Detroit Pistons should consider moving Jodie Meeks

It made sense for the Detroit Pistons to look for three point shooters last offseason–they ranked 29th out of 30 teams from downtown in.

With Greg Monroe, Josh Smith, and Andre Drummond sharing minutes, and no legitimate deep threat on the roster (or scoring wing for that matter), it made sense to Van Gundy to bring in a scoring specialist like Jodie Meeks–even if it meant overpaying.

But does it make sense for the Pistons to keep Meeks with the roster they have now?

Last season the Pistons ranked 18th from distance moving from 32.2 percent to 34.4 percent. Meeks shooting only marginally helped that stat line going 34.9 percent from beyond the arc after going 40 percent the season before. If anything, the slight uptick in production had more to do with Van Gundy’s system, and the floor spacing created after Josh Smith was waived, than it did Meeks.

This isn’t to say that Meeks can’t help the Pistons move up the ladder and become a more efficient shooting team. His down season has more to do with a back injury that kept him out over two months, than his skill level. Even with the injury he wasn’t that bad. After averaging 15.7 points per game with the Kobe Bryant-less Lakers and averaging a career high in minutes, Meeks accepted a smaller roll off the bench for the Pistons and still managed 11 points per game.

There’s a good chance that Meeks is even more efficient this season when he figures to be fully healthy.

A healthy Meeks could be an asset for the Pistons on the court. But he could be even more of an asset in a trade if the right one presents itself.

Do the Pistons really need Meeks anymore?  Among the starters, they have a much younger option in Kentavious Caldwell-Pope who should be able to–at minimum–  replicate what Meeks does on offense. Defensively Caldwell-pope is much better.

On the bench is rookie second round pick Darrun Hilliard, who Van Gundy felt was a top 25 player. If he proves to be that type of player there will certainly be a role for him on the Pistons’ 15-man roster next season.

The Pistons would probably be better off spending their minutes on those two players at shooting guard–even if it means putting a lesser team on the court in Hilliard, who won’t be able to contribute in his rookie season the way Meeks likely would have. But that’s okay, I’m not sure Meeks production is good enough to push the Pistons over the edge anyway–either way they are a team that may or may not make the playoffs.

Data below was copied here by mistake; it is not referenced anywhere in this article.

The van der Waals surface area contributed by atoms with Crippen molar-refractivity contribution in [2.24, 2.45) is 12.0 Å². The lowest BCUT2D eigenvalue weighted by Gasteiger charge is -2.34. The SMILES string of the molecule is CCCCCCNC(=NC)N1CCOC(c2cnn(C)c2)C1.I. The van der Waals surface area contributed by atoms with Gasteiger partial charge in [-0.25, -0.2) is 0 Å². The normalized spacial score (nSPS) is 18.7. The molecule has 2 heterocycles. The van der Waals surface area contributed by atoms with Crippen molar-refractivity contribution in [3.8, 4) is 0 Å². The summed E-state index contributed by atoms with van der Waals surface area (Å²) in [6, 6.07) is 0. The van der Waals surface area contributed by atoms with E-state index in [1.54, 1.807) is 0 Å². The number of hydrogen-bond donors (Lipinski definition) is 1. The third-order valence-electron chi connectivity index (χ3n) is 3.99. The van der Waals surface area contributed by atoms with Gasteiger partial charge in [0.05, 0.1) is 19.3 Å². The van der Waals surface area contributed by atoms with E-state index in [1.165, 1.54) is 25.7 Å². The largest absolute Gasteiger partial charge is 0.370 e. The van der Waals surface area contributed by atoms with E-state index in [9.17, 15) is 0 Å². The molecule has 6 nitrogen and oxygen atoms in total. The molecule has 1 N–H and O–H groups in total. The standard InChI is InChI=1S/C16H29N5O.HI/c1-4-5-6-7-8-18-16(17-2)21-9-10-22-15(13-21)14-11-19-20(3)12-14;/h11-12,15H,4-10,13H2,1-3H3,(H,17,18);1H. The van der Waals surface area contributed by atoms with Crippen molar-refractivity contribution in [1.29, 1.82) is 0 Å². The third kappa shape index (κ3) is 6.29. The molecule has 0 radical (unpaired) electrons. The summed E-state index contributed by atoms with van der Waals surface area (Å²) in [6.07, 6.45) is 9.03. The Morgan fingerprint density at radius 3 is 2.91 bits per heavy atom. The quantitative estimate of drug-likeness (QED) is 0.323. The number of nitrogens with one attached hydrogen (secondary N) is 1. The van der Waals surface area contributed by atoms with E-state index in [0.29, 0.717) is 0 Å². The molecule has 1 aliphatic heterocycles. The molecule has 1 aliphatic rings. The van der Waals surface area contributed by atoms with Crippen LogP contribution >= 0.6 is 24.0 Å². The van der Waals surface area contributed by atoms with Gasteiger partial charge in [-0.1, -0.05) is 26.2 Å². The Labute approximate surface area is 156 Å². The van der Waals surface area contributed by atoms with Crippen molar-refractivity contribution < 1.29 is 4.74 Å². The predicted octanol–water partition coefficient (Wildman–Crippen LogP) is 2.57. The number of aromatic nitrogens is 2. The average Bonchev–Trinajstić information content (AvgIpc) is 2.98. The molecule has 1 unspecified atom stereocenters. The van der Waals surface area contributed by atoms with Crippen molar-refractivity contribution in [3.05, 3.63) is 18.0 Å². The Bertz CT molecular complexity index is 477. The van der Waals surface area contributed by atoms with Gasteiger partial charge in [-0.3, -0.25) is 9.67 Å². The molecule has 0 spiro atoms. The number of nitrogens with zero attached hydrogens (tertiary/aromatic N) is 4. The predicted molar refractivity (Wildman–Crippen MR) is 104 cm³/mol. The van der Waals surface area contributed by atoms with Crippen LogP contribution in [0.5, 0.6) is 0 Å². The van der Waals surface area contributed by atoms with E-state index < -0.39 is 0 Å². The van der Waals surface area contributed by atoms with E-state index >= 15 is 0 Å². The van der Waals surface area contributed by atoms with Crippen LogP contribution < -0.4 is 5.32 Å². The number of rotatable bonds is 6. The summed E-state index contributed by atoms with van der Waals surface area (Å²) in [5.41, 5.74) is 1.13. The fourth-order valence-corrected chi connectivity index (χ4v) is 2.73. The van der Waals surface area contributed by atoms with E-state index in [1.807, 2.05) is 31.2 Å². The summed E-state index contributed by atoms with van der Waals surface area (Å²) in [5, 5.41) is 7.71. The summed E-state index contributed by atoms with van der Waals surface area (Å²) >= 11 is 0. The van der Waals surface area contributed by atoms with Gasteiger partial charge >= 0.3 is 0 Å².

Just because Meeks doesn’t look to be in the Pistons’ long-term plans, or move the needle much short-term, doesn’t mean he can’t be a nice piece for a team with championship aspirations.

Some fans might look at Meeks’ contract and scoff at the notion that Meeks is a suitable trade piece, but a two year deal with $12,810,000 left on it just isn’t what it used to be with the cap rising to $70 million this season (luxury tax $84.740) and maybe as high as $90 million in 2016.

Perhaps the Pistons can swing another Reggie Jackson/D.J. Augustin type of deal at the trade deadline where they bring in a younger, more talented player who just didn’t fit with that team’s long-term plans.

Maybe the Pistons could package Meeks with Brandon Jennings and/or Marcus more, and get an even better piece.

The value of a player like Meeks and Jennings in trade would be dependent on both player’s health and production–particularly in Jennings’ case–and the other team’s situation. Either player paired with Morris could be enough to cash in for a player like Tobias Harris who, despite his recent extension, still has an unclear fit with the Magic.

Rolling with an unproven second round pick like Hilliard as a back up shooting guard is downright risky. But if the Pistons decided to move Meeks around the trade deadline he’ll at least have had some exposure to the NBA (hopefully) and the Pistons will have a better idea of what he does and doesn’t do well.

Trading Meeks might not be the most exciting idea for fans hoping for the playoffs next season, but the focus should be big picture. While his contract and playing time doesn’t greatly change the Pistons in the long run, he could be valuable in a trade if the right one presents itself.